ALASKA – Glacier Bay – Cruise Traveller

ALASKA – Glacier Bay

UNESCO World Heritage Sites of the World

Glacier Bay National Park & Preserve

In this series, we explore the UNESCO World Heritage Sites of the world. A site is deemed to be a World Heritage Site by UNESCO if it is of outstanding universal value and meets at least one out of ten selection criteria.

CATEGORY: Cultural & Natural – Outstanding Universal Value

  • The American Biosphere Reserve of Glacier Bay National Park and Preserve covers a massive 3,223,384 acres
  • The US National Parks service works with the Hoonah and Yakutat Tlingit Native American organizations to manage this protected area with almost 2,770,000 acres being designated as wilderness
  • Sedimentary rocks have been ground down by the huge glacial movements over the last 7000 years creating lakes and steep mountain slopes resulting in breathtaking scenery.
  • The Park is named for its abundant tidewater and terrestrial glaciers, numbering 1,045 in total.
  • Glacier Bay NP boasts wet tundra, Alpine tundra, coastal forest, and glaciers and icefields ecosystems


Joseph Whidbey, master of the Discovery during the 1791–95 Vancouver expedition, found Icy Strait, at the south end of Glacier Bay, choked with ice in 1794. Glacier Bay itself was almost entirely covered by one large tidewater glacier. In 1879 naturalist John Muir found that the ice had retreated almost all the way up the bay, a distance of around 48 miles (77 km). By 1916 the Grand Pacific Glacier was at the head of Tarr Inlet about 65 miles (105 km) from Glacier Bay’s mouth. This is the fastest documented glacier retreat. Not all of the park’s glaciers are in retreat. Two examples are the Johns Hopkins Glacier which, according to observations in 2012, has been advancing at the rate of 10 to 15 ft (3.0 to 4.6 m) per day, and the Margerie Glacier which is stable, neither advancing nor retreating. Scientists working in the park and preserve hope to learn how glacial activity relates to climate change. (1)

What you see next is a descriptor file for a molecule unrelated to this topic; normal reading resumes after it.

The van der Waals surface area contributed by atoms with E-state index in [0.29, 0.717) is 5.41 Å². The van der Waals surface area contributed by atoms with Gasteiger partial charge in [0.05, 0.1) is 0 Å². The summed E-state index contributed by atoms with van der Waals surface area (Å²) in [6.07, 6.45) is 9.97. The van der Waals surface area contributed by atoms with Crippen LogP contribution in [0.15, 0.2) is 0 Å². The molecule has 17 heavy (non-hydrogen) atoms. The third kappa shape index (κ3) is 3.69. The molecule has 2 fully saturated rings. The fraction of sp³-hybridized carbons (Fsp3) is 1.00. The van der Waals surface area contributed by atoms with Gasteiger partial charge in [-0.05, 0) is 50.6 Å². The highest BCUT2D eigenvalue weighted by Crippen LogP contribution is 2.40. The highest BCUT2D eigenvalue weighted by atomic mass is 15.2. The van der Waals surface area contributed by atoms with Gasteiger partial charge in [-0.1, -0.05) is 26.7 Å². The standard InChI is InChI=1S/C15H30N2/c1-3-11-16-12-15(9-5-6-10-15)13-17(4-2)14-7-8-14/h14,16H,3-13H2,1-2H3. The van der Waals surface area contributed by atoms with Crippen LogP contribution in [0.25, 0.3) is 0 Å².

An extended visit to Glacier Bay National Park may be highlighted by spotting many of the below critters and creatures…

  • Brown bears & Black Bears
  • Wolf & Coyote
  • Moose
  • Black-tailed deer
  • Red Fox
  • Porcupine
  • Marmot
  • Dall Sheep
  • Beaver
  • Lynx
  • Otter
  • Mink
  • Wolverine
  • Mountain goat
  • Orca
  • Minke Whale
  • Humpback Whale
  • Falcon, Osprey, Hawk & Owls
  • Sea Lion

Top Travel Tips to Glacier Bay

  • Glacier Bay is a feature of any trip to Alaska – ensure that this is a destination on any cruise you choose to the area
  • The smaller the ship you choose, the more likely you are to ‘go deep’ into the National Park, away from the crowds and closer to the wildlife
  • Some small ship cruises allow you to stop and hike, kayak or stand up paddleboard in the park
  • Bring your own water and take away your own rubbish
  • Dress warmly in layers that you can remove as the day heats up
  • Bring/use insect repellent that is kind to the environment
  • Listen to your guide’s instructions – especially around wildlife
  • Bring your binoculars and a long lens on your camera

Cruises featuring Glacier Bay: CLICK HERE

(1) Information from:

Images by: UnCruise Adventures